International badminton gears up for the two biggest competitions before the Paris Olympics, starting with the Singapore Open Super 750 on Tuesday.

The next week will see all top Indian players return to action after a brief break… and most of them have very tough draw awaiting them.

With exactly two months to go for Paris 2024, there is an also added layer of intrigue to the performances of India’s Olympic-bound players. Can they go deep in a full-strength draw while managing their peak for Paris? The next two weeks, ending with the Indonesia Open Super 1000, may give us the answer, or at least an idea of their form guide..

Here’s a closer look at Indians’ draw and chances at Singapore Open Super 750:

Women’s Singles

All eyes on Sindhu’s current level

The spotlight will be back on PV Sindhu, who showed glimpses of her vintage self in her run to the final of last week’s Malaysia Masters, after coming off a training break aimed at the Olympics. But she will have a very mental and physical challenge to deal with this week: First, to regroup from the disappointing final loss where she squandered a 11-3 lead in the decider to China’s Wang Zhi Yi. Second to brave a rough draw, which will pit her against old rival and recently resurgent Carolina Marin if both win their openers.

Sindhu will start her campaign against Denmark’s Line Hojmark Kjaersfeldt, who she leads 3-0 with their last match coming in 2022. If she wins this and beats the third-seeded Marin (H2H 11-5), there could be a potential rematch against Han Yue who she beat last week.

Irrespective of the result though, this week can be a good test of Sindhu’s current level if she can hold her own against Marin coming off a week of long matches.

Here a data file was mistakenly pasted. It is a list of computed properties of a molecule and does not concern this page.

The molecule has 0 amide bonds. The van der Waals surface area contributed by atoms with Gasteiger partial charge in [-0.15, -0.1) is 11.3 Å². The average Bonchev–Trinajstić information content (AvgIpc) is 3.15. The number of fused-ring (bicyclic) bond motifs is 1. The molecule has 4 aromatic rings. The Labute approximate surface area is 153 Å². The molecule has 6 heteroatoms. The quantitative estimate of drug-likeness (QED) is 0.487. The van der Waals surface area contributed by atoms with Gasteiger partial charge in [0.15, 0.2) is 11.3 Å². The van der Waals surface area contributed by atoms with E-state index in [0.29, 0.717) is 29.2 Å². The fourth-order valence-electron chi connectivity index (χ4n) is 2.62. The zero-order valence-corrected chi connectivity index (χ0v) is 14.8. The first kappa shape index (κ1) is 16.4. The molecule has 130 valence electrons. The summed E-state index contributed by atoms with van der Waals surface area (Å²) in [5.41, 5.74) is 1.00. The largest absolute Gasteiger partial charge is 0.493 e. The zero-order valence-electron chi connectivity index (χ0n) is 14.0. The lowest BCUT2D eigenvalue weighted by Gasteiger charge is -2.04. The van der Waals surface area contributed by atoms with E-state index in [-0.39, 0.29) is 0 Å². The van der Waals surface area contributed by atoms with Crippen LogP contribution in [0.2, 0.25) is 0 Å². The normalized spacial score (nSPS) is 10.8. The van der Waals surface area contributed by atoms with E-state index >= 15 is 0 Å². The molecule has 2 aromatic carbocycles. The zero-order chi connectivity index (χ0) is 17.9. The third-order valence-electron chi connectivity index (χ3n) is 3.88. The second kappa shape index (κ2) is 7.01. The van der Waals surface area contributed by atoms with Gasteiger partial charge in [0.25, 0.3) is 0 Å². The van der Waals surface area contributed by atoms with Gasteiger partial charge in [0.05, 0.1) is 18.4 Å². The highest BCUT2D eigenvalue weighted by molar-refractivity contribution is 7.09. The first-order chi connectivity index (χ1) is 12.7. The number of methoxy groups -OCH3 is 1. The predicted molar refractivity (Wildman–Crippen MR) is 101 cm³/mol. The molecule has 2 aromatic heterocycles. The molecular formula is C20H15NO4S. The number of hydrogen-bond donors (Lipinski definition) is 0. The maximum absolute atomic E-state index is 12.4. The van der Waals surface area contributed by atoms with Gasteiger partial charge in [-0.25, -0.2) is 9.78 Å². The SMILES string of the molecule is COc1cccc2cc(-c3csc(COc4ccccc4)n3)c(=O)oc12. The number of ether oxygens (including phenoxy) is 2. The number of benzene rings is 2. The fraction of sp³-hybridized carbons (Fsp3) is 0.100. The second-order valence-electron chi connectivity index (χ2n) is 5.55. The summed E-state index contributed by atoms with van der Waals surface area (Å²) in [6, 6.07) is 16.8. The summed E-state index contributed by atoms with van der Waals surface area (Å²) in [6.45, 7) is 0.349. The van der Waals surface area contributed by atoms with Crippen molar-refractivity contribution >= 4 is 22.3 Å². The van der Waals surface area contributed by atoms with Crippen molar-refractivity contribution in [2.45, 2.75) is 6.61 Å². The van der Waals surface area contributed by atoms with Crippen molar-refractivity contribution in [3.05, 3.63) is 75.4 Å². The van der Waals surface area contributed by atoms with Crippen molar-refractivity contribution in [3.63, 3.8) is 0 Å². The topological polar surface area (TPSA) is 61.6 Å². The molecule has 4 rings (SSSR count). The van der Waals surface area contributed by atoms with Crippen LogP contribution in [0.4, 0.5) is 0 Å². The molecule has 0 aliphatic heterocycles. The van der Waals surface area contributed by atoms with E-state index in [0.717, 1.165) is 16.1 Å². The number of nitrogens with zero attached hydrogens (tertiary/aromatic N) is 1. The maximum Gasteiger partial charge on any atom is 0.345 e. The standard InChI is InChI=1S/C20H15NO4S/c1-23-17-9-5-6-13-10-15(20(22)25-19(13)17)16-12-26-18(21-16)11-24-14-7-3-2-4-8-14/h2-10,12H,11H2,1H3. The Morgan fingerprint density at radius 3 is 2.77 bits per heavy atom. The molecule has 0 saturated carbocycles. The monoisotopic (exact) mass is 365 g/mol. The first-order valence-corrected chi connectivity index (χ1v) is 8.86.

Another Indian in the draw is Aakarshi Kashyap, who is drawn to play Pornpicha Choeikeewong. The Indian has beaten her at the junior level but this is their first senior meeting.

Men’s Singles

Olympic-bound Prannoy, Lakshya return to tour

Lakshya Sen, playing his first match since the Thomas Cup quarterfinals earlier this month, faces the toughest test in his opener – taking on top seed Viktor Axlesen. The Dane has had one of his worst seasons with injury layoffs this year but roared back to form with the Malaysia Masters title on Sunday. Lakshya, too, has found some momentum with wins over higher ranked players after a rough start to the season and will hope to carry it on. Axelsen leads 6-1, the Indian having beaten him back in his breakthrough 2022, and Lakshya will hope to channel that energy.

The bigger focus, though, will be on HS Prannoy’s form here. The India No 1 is seeded eighth and starts against an easier opponent in Belgium’s Julien Carraggi. But his last match, two weeks back, was a straight-games loss to 21-year-old Indian BWF Tour debutant Meiraba Luwang Maisnam at the Thailand Open… adding to a troubling number of early losses this year. The veteran who qualified for his first Olympics after a breakthrough 2023 now needs to rediscover his fitness and freshness and the next few weeks will be crucial.